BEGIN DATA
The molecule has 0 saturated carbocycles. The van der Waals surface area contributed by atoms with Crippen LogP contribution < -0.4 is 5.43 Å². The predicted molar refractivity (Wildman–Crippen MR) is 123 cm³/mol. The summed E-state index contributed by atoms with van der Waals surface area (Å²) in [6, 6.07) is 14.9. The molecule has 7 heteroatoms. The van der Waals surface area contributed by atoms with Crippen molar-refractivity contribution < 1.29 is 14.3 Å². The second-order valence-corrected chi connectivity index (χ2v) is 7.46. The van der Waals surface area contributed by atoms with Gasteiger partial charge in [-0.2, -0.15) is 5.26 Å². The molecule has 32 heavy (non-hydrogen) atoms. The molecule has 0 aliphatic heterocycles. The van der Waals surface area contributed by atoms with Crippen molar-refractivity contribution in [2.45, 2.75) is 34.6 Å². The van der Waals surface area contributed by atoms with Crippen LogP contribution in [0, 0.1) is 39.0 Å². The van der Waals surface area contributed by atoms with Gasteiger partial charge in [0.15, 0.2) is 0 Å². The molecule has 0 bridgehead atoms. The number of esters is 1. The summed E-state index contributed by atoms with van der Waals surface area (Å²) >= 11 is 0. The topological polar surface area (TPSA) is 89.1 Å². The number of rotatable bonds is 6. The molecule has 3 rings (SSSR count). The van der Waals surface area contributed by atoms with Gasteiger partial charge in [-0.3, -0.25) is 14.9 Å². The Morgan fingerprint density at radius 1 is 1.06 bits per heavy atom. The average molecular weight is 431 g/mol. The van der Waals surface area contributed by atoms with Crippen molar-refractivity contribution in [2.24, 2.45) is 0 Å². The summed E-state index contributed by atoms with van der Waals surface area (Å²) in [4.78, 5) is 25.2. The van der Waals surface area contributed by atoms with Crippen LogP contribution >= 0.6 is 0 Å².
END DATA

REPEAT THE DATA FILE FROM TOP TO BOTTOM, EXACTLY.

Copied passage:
The molecule has 0 saturated carbocycles. The van der Waals surface area contributed by atoms with Crippen LogP contribution < -0.4 is 5.43 Å². The predicted molar refractivity (Wildman–Crippen MR) is 123 cm³/mol. The summed E-state index contributed by atoms with van der Waals surface area (Å²) in [6, 6.07) is 14.9. The molecule has 7 heteroatoms. The van der Waals surface area contributed by atoms with Crippen molar-refractivity contribution < 1.29 is 14.3 Å². The second-order valence-corrected chi connectivity index (χ2v) is 7.46. The van der Waals surface area contributed by atoms with Gasteiger partial charge in [-0.2, -0.15) is 5.26 Å². The molecule has 32 heavy (non-hydrogen) atoms. The molecule has 0 aliphatic heterocycles. The van der Waals surface area contributed by atoms with Crippen molar-refractivity contribution in [2.45, 2.75) is 34.6 Å². The van der Waals surface area contributed by atoms with Crippen LogP contribution in [0, 0.1) is 39.0 Å². The van der Waals surface area contributed by atoms with Gasteiger partial charge in [0.15, 0.2) is 0 Å². The molecule has 0 bridgehead atoms. The number of esters is 1. The summed E-state index contributed by atoms with van der Waals surface area (Å²) >= 11 is 0. The topological polar surface area (TPSA) is 89.1 Å². The number of rotatable bonds is 6. The molecule has 3 rings (SSSR count). The van der Waals surface area contributed by atoms with Gasteiger partial charge in [-0.3, -0.25) is 14.9 Å². The Morgan fingerprint density at radius 1 is 1.06 bits per heavy atom. The average molecular weight is 431 g/mol. The van der Waals surface area contributed by atoms with Crippen molar-refractivity contribution in [2.24, 2.45) is 0 Å². The summed E-state index contributed by atoms with van der Waals surface area (Å²) in [4.78, 5) is 25.2. The van der Waals surface area contributed by atoms with Crippen LogP contribution >= 0.6 is 0 Å².